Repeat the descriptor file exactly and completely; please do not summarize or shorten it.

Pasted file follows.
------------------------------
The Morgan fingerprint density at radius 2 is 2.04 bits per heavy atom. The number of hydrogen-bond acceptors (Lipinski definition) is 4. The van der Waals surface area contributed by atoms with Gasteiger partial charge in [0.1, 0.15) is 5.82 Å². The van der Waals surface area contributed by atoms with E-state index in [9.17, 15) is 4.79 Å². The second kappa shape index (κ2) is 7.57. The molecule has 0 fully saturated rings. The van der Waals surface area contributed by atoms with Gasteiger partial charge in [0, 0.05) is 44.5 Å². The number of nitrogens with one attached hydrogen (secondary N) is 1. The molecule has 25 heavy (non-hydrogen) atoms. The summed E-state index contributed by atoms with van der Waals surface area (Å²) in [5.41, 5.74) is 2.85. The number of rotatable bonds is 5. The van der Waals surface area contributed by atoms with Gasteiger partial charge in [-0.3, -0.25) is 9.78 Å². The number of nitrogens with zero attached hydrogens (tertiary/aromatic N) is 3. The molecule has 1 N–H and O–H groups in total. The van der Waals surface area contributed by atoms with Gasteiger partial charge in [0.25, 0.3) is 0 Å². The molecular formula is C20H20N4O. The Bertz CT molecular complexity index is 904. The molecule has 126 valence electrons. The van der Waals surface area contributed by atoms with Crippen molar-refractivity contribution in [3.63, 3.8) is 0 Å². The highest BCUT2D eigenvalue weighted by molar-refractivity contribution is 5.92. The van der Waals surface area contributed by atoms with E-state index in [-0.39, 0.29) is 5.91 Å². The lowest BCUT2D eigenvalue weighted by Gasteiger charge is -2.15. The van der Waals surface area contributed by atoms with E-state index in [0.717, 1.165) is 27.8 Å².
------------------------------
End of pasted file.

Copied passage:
The Morgan fingerprint density at radius 2 is 2.04 bits per heavy atom. The number of hydrogen-bond acceptors (Lipinski definition) is 4. The van der Waals surface area contributed by atoms with Gasteiger partial charge in [0.1, 0.15) is 5.82 Å². The van der Waals surface area contributed by atoms with E-state index in [9.17, 15) is 4.79 Å². The second kappa shape index (κ2) is 7.57. The molecule has 0 fully saturated rings. The van der Waals surface area contributed by atoms with Gasteiger partial charge in [0, 0.05) is 44.5 Å². The number of nitrogens with one attached hydrogen (secondary N) is 1. The molecule has 25 heavy (non-hydrogen) atoms. The summed E-state index contributed by atoms with van der Waals surface area (Å²) in [5.41, 5.74) is 2.85. The number of rotatable bonds is 5. The van der Waals surface area contributed by atoms with Gasteiger partial charge in [-0.3, -0.25) is 9.78 Å². The number of nitrogens with zero attached hydrogens (tertiary/aromatic N) is 3. The molecule has 1 N–H and O–H groups in total. The van der Waals surface area contributed by atoms with Gasteiger partial charge in [0.25, 0.3) is 0 Å². The molecular formula is C20H20N4O. The Bertz CT molecular complexity index is 904. The molecule has 126 valence electrons. The van der Waals surface area contributed by atoms with Crippen molar-refractivity contribution in [3.63, 3.8) is 0 Å². The highest BCUT2D eigenvalue weighted by molar-refractivity contribution is 5.92. The van der Waals surface area contributed by atoms with E-state index in [-0.39, 0.29) is 5.91 Å². The lowest BCUT2D eigenvalue weighted by Gasteiger charge is -2.15. The van der Waals surface area contributed by atoms with E-state index in [0.717, 1.165) is 27.8 Å².